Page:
Woman Baptized by TN Sheriff's Deputies Is Found Dead
A woman who had been baptized by two sheriff’s deputies during a traffic stop in 2019 has been found dead. Her body was found just one week after a federal judge ruled that a lawsuit against the deputies could go forward.
According to Religion News Service, the Tennessee Bureau of Investigation told a local news station that authorities had found the body of Shandele Marie Riley. She was 42.
Authorities are awaiting an autopsy to determine the cause of death.
Riley made headlines after she sued two sheriff’s deputies who pulled her over in February 2019. Hamilton County sheriff’s deputy Daniel Wilkey allegedly found marijuana in Riley’s car during the traffic stop. According to court documents, Riley said all she had was a “marijuana roach in her cigarette pack.”
Wilkey, however, offered Riley a choice: he could arrest her or she could get baptized. He said he would give her a citation only if she got baptized, but he would not take her to jail.
Riley agreed to the baptism and went to her ex-mother-in-law’s house nearby to get a towel.
She told her ex-mother-in-law that she was “fixing to get baptized.”
She and her ex-mother-in-law then met Wilkey and a second sheriff’s deputy, Jacob Goforth, at a nearby lake.
Wilkey stripped down to his underwear and T-shirt and baptized Riley, fully clothed. Goforth filmed the baptism.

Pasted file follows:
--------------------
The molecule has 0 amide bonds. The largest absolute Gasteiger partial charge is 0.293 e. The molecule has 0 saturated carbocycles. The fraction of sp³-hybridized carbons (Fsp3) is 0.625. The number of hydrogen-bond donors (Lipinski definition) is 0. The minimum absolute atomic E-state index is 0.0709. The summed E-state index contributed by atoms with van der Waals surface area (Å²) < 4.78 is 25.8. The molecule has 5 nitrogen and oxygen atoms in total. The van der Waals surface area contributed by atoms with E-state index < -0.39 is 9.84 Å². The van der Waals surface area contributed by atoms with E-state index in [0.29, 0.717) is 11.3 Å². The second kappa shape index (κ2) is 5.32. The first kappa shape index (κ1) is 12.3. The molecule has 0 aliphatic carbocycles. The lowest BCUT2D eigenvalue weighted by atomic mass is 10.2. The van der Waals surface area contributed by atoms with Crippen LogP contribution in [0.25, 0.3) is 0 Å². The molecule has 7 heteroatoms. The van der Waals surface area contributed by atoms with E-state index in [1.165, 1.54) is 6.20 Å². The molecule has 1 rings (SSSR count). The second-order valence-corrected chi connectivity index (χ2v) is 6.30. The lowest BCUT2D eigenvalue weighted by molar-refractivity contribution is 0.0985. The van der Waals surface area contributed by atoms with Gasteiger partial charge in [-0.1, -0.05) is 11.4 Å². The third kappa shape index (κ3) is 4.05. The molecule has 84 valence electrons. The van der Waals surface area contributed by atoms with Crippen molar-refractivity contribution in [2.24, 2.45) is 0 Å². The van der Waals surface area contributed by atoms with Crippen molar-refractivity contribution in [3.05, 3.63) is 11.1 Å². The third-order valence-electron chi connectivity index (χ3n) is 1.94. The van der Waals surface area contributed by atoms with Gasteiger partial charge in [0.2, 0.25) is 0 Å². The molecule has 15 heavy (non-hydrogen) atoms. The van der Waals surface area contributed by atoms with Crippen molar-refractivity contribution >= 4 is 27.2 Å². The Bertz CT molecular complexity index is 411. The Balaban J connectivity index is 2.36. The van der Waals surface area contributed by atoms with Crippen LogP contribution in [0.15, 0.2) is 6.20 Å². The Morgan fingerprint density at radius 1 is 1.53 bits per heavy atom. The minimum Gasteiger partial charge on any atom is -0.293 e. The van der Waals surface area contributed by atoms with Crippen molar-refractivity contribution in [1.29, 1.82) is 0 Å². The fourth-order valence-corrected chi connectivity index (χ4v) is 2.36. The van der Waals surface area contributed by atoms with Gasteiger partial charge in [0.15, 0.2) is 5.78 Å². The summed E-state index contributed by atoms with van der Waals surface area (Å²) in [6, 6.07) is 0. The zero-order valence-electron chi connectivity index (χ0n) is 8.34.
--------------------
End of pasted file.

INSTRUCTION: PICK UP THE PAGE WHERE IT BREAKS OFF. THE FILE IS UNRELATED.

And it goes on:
Riley said Goforth “smirked” at her, and she felt the baptism was wrong and just “about power and control.”
She pled guilty to possession of a controlled substance, but the charges were dismissed. She then sued the two deputies, claiming they had violated her freedom of religion and had “unreasonably” searched her car. She also said they caused her emotional distress.
Wilkey faces at least five federal lawsuits and has been indicted on 44 counts of alleged criminal conduct, according to news reports.
Wilkey and Goforth are no longer working as sheriff’s deputies.
In the lawsuit, the judge ruled that the deputies did not “conspire” to baptize her, but he also ruled that “no government interest is furthered by the baptism of a detainee by an on-duty law enforcement officer.”
Photo courtesy: ©Getty Images/Douglas Sacha
Amanda Casanova is a writer living in Dallas, Texas. She has covered news for ChristianHeadlines.com since 2014. She has also contributed to The Houston Chronicle, U.S. News and World Report and IBelieve.com. She blogs at The Migraine Runner.